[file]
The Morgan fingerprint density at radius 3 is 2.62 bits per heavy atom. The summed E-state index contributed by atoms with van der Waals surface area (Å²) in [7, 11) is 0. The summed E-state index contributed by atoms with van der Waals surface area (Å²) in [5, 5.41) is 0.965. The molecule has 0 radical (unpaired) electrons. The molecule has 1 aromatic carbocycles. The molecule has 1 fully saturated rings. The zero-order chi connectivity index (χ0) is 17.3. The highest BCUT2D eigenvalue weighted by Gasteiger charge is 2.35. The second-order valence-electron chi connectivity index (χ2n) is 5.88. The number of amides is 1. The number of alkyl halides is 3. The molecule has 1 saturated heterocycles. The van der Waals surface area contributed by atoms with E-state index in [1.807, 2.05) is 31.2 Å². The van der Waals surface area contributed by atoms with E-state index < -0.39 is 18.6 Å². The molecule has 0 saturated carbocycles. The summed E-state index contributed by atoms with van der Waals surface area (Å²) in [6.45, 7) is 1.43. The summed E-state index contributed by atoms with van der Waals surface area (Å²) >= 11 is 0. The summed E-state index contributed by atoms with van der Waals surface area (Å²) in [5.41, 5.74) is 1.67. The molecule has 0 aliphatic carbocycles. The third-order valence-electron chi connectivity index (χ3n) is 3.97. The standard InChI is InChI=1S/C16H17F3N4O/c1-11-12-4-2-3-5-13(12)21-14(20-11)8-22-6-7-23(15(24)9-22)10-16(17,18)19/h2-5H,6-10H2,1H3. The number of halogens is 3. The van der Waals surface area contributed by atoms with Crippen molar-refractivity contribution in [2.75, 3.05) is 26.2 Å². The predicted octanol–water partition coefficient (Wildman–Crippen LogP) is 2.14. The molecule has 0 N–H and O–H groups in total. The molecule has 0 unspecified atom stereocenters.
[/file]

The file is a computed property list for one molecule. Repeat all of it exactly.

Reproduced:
The Morgan fingerprint density at radius 3 is 2.62 bits per heavy atom. The summed E-state index contributed by atoms with van der Waals surface area (Å²) in [7, 11) is 0. The summed E-state index contributed by atoms with van der Waals surface area (Å²) in [5, 5.41) is 0.965. The molecule has 0 radical (unpaired) electrons. The molecule has 1 aromatic carbocycles. The molecule has 1 fully saturated rings. The zero-order chi connectivity index (χ0) is 17.3. The highest BCUT2D eigenvalue weighted by Gasteiger charge is 2.35. The second-order valence-electron chi connectivity index (χ2n) is 5.88. The number of amides is 1. The number of alkyl halides is 3. The molecule has 1 saturated heterocycles. The van der Waals surface area contributed by atoms with E-state index in [1.807, 2.05) is 31.2 Å². The van der Waals surface area contributed by atoms with E-state index < -0.39 is 18.6 Å². The molecule has 0 saturated carbocycles. The summed E-state index contributed by atoms with van der Waals surface area (Å²) in [6.45, 7) is 1.43. The summed E-state index contributed by atoms with van der Waals surface area (Å²) >= 11 is 0. The summed E-state index contributed by atoms with van der Waals surface area (Å²) in [5.41, 5.74) is 1.67. The molecule has 0 aliphatic carbocycles. The third-order valence-electron chi connectivity index (χ3n) is 3.97. The standard InChI is InChI=1S/C16H17F3N4O/c1-11-12-4-2-3-5-13(12)21-14(20-11)8-22-6-7-23(15(24)9-22)10-16(17,18)19/h2-5H,6-10H2,1H3. The number of halogens is 3. The van der Waals surface area contributed by atoms with Crippen molar-refractivity contribution in [2.75, 3.05) is 26.2 Å². The predicted octanol–water partition coefficient (Wildman–Crippen LogP) is 2.14. The molecule has 0 N–H and O–H groups in total. The molecule has 0 unspecified atom stereocenters.